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Sunday, June 13, 2021

Doctrine of impossibility: SC stay on Allahabad HC Covid order

An apex court vacation bench of Justices Vineet Saran and B R Gavai said High Courts should consider the possibility of execution of their directions, and they may not be passed if they cannot be implemented.

By: Express News Service | New Delhi |
May 22, 2021 4:50:42 am
The High Court had asked the state to improve facilities at medical colleges in Prayagraj, Agra, Meerut, Kanpur and Gorakhpur within four months.

THE SUPREME Court Friday stayed the May 17 order of the Allahabad High Court asking the UP government to consider a series of Covid measures after the state contended that most of the directions were “unrealistic” and “incapable of being performed in the timelines granted”.

An apex court vacation bench of Justices Vineet Saran and B R Gavai said High Courts should consider the possibility of execution of their directions, and they may not be passed if they cannot be implemented. “The doctrine of impossibility is equally applicable to courts,” the bench said.

When the UP government pointed to suggestions in the May 17 order on vaccine manufacture, the bench stated that when the Supreme Court hears matters with national and transnational ramifications, High Courts should avoid passing orders on them.

However, the bench rejected a prayer to direct that Covid-related matters in various High Courts be heard by a bench comprising the respective Chief Justices. “We will not pass sweeping orders…we cannot demoralise the High Courts. We have balanced our order,” the bench said.

On Monday, while passing its order in the case of a Covid patient being reported “missing” from Meerut District Hospital by relatives as his body was disposed of by authorities as unidentified, the High Court had made scathing observations. It said the “entire medical system” of UP “pertaining to the smaller cities and villages can only be taken to be like a famous Hindi saying, Ram Bharose (at the mercy of God)”.

The High Court had asked the state to improve facilities at medical colleges in Prayagraj, Agra, Meerut, Kanpur and Gorakhpur within four months. It had also asked the state to provide at least 20 ambulances to B- and C-Grade towns, two ambulances with ICU facilities for every village, oxygen facilities at all nursing home beds, an oxygen plant at nursing homes with more than 30 beds, and more ICU beds at all nursing homes and hospitals.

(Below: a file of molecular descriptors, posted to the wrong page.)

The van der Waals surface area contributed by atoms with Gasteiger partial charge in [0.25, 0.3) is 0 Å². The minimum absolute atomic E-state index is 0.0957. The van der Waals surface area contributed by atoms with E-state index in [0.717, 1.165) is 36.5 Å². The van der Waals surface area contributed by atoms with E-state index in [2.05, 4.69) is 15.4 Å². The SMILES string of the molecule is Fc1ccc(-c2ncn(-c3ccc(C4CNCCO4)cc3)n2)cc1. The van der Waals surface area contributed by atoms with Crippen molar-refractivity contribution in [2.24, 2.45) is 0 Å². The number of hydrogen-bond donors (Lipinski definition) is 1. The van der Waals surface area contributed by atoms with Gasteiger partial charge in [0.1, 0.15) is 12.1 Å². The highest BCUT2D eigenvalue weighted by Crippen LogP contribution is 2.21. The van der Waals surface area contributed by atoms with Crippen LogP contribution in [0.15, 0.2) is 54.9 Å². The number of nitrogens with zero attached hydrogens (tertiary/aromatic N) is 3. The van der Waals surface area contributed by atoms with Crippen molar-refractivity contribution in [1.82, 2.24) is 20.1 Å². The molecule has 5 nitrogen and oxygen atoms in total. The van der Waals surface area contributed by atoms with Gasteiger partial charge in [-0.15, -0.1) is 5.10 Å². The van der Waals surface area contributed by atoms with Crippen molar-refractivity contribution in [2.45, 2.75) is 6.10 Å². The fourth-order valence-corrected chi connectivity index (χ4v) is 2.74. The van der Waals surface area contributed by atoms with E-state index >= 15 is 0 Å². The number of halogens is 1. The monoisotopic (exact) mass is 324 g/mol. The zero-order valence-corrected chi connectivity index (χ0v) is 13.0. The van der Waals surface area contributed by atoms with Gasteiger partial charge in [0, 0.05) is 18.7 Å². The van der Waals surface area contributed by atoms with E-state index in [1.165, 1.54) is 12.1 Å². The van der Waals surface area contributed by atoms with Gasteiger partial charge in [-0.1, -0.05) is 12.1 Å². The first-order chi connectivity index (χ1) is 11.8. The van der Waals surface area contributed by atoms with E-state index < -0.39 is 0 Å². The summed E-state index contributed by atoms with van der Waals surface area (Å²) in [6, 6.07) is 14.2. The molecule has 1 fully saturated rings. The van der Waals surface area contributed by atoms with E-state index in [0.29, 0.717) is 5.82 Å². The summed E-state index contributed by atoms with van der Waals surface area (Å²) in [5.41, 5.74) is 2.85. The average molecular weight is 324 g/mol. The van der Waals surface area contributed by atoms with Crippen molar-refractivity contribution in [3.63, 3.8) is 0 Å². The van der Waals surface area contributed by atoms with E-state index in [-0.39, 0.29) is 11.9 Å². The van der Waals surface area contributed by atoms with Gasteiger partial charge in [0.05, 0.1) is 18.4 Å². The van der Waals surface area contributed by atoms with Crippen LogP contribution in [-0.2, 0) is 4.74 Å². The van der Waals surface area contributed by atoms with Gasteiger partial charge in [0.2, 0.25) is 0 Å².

Appearing for the state, Solicitor General Tushar Mehta referred to the High Court’s “Ram Bharose” comments and contended that such observations demoralise doctors and paramedical staff who are overworked.

The bench, while appreciating the efforts of High Courts to take up Covid issues, said: “…however, while dealing with such matters and the concerns the Courts may have for patients and general public and anxiety of Courts to give utmost relief to those suffering, sometimes, unwittingly the Courts overstep and pass certain orders that are not capable of being implemented”.

Referring to the Allahabad High Court order, the bench said that “in our view this order may be well meaning and passed in anxiety”. “But since these directions cannot be compiled with, all such directions should be treated as observations of the court and not as directions,” it said.

In its plea, the UP government also referred to the High Court’s earlier observation on May 4 that deaths in hospitals due to lack of oxygen amounts to “genocide”. It said the High Court has been passing directions relying upon viral news on social media.

The May 17 order had also called upon the state to look into the viability of equipping all nursing homes with oxygen facility on every bed, and compulsorily requiring health facilities with more than 20 beds to have at least 40 per cent beds as ICUs of which 25 per cent should have ventilators, 25 per cent High Flow Nasal Cannula and 50 per cent BiPAP machines.

Referring to the High Court’s directions, the UP government said there are almost one lakh villages and 75 districts in the state and the order mandated an “unrealistic target” of over 2,20,000 ambulances having ICU facility and manpower within a month.

The High Court had also directed that big business houses, which take various advantages under taxation laws by donating to religious organisations, may be asked to divert funds for vaccines. It had said that “big medical companies which are working in the country may not have their own vaccines but they may take the formula from just any of the vaccine manufacturers in the world and start producing the vaccine”.

The state said the order amounted to “judicial overreach”. It pointed out that while hearing a PIL earlier, the High Court had “imposed a lockdown in 5 cities”, which was stayed by the Supreme Court on April 20.

The UP government said the “adverse remarks…have been made without taking into account any relevant data, financial availability, actual needs and without considering the facts of bio safety, bio wasting”.

It said that “making adverse remarks without any cogent data, which is being reported by the national and international media, destroys the morale of the entire system and has an adverse impact on the state administration whose ministers, officials and health workers are working night and day to ensure that the pandemic is contained and medical facilities are made available to all”.

On May 6, while hearing a challenge to the Madras High Court’s observations that Election Commission officials “should be put on murder charges” for “not stopping political parties” from violating Covid protocols during campaign rallies, the Supeme Court had described the remarks as “harsh,” and “inappropriate”. It underlined the need “for judges to exercise caution in off-the-cuff remarks in open court”.

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